However, Abdul-Rauf said it best that the importance of such actions are vital because it continues “to draw people’s attention to what’s going on whether you’re an athlete, a politician or a garbage man. These discussions are necessary.” And I couldn’t agree more, that the mere act of protest among athletes in the NFL and other major league sports, invites conversations about race relations, equality, and the justice system, not only within America, but has caused a spill over affect in Canada.

As neighbours up north, Canadians are not immune from the American culture, if I can call it that, of racism and inequity. And, the BLM movement, is no exception, it is as much a Canadian issue as it is an American issue. Canadians, with our recently elected PM Trudeau and history of multiculturalism like to tout colour blindness and inclusion. And as a proud brown-skinned Canadian I know that our nation has to come to grips with our own racial tensions.

Namely, the injustice and systemic racism that precludes the social mobility of Indigenous and colored Canadians. Indigenous peoples, arguably have a tough relationship with our justice system in Canada, making up 50% of the incarcerated population and the ongoing sexualisation and colonization of Indigenous women and girls. In the annual report by the Office of the Correctional Investigation (2014-2015), black Canadians are the fastest growing population behind bars, at 69%.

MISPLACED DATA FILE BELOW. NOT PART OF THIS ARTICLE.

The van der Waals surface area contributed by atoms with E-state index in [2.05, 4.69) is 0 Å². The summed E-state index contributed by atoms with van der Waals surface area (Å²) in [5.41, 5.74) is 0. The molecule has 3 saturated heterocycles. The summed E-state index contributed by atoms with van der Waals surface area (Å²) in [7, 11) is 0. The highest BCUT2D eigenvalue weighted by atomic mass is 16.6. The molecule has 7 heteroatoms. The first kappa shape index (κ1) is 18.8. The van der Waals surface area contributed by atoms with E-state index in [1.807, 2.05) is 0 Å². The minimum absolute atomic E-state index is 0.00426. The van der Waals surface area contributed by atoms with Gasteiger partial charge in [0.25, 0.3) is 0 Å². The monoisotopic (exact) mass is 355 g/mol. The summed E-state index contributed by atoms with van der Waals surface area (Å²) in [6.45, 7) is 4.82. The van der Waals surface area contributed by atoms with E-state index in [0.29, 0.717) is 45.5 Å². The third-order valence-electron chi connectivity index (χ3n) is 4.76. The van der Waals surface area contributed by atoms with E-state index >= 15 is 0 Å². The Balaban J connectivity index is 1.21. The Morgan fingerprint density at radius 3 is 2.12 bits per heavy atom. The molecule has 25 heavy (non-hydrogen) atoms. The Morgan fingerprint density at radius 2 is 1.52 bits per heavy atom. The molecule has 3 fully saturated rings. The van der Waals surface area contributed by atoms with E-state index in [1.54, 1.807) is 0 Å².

Black Canadians are frequently stopped by police and routinely carded. According to Statistics Canada hate crimes reported to the police are more likely than not to be motivated by racism and racialization, especially towards Black, Asian, Arabs and Aboriginal populations. Additionally, hate crimes that target religions is often directed at Muslim and Jewish populations.

In a response to the harassment and hate crimes, a mayor in Canada, Don Iveson has adopted an anti-racism approach with his hashtag #makethingsawkward. I think Iveson’s social media campaign should be universal and invite conversations about race rather than, as the media has done, refocus the conversation about the importance of national anthems in sporting events.

There have been some rumblings that Kaepernick will continue with his kneeling protest for the entire season. I believe the impact of Kaepernick’s actions will wither away, whether or not he continues for the entire season. His actions are resulting in critical discourse and awareness.

So, let’s start #makingthingsawkward.